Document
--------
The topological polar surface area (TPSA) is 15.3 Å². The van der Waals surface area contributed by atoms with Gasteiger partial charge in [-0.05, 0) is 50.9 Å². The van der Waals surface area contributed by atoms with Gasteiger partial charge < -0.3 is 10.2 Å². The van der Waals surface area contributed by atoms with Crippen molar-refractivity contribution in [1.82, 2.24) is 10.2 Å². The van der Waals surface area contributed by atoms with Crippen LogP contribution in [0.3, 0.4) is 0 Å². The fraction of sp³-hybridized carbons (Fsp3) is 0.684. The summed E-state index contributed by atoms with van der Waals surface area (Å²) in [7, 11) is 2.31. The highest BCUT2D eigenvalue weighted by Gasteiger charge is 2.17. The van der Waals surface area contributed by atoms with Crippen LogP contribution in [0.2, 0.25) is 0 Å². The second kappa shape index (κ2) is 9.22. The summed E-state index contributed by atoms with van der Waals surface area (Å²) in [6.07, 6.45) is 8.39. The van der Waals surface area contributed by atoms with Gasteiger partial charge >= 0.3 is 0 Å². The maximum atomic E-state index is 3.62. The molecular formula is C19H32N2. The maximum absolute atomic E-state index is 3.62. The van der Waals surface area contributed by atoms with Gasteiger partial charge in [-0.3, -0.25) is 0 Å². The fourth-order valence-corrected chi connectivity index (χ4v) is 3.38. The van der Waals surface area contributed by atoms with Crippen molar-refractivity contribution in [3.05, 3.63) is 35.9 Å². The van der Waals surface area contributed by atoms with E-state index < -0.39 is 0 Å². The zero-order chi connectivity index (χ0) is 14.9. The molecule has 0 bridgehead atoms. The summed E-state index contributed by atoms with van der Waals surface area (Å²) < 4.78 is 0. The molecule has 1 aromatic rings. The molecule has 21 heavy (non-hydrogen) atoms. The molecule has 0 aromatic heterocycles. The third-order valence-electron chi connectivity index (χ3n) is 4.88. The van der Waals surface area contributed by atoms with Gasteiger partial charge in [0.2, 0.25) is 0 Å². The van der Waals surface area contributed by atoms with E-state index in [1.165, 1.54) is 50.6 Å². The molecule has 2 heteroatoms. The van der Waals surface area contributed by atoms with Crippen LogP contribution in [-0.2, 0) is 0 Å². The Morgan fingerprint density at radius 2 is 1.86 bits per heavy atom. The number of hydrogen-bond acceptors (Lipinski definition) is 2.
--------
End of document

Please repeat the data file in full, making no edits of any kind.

The topological polar surface area (TPSA) is 15.3 Å². The van der Waals surface area contributed by atoms with Gasteiger partial charge in [-0.05, 0) is 50.9 Å². The van der Waals surface area contributed by atoms with Gasteiger partial charge < -0.3 is 10.2 Å². The van der Waals surface area contributed by atoms with Crippen molar-refractivity contribution in [1.82, 2.24) is 10.2 Å². The van der Waals surface area contributed by atoms with Crippen LogP contribution in [0.3, 0.4) is 0 Å². The fraction of sp³-hybridized carbons (Fsp3) is 0.684. The summed E-state index contributed by atoms with van der Waals surface area (Å²) in [7, 11) is 2.31. The highest BCUT2D eigenvalue weighted by Gasteiger charge is 2.17. The van der Waals surface area contributed by atoms with Crippen LogP contribution in [0.2, 0.25) is 0 Å². The second kappa shape index (κ2) is 9.22. The summed E-state index contributed by atoms with van der Waals surface area (Å²) in [6.07, 6.45) is 8.39. The van der Waals surface area contributed by atoms with Gasteiger partial charge >= 0.3 is 0 Å². The maximum atomic E-state index is 3.62. The molecular formula is C19H32N2. The maximum absolute atomic E-state index is 3.62. The van der Waals surface area contributed by atoms with Gasteiger partial charge in [-0.3, -0.25) is 0 Å². The fourth-order valence-corrected chi connectivity index (χ4v) is 3.38. The van der Waals surface area contributed by atoms with Crippen molar-refractivity contribution in [3.05, 3.63) is 35.9 Å². The van der Waals surface area contributed by atoms with E-state index < -0.39 is 0 Å². The zero-order chi connectivity index (χ0) is 14.9. The molecule has 0 bridgehead atoms. The summed E-state index contributed by atoms with van der Waals surface area (Å²) < 4.78 is 0. The molecule has 1 aromatic rings. The molecule has 21 heavy (non-hydrogen) atoms. The molecule has 0 aromatic heterocycles. The third-order valence-electron chi connectivity index (χ3n) is 4.88. The van der Waals surface area contributed by atoms with Gasteiger partial charge in [0.2, 0.25) is 0 Å². The van der Waals surface area contributed by atoms with E-state index in [1.165, 1.54) is 50.6 Å². The molecule has 2 heteroatoms. The van der Waals surface area contributed by atoms with Crippen LogP contribution in [-0.2, 0) is 0 Å². The Morgan fingerprint density at radius 2 is 1.86 bits per heavy atom. The number of hydrogen-bond acceptors (Lipinski definition) is 2.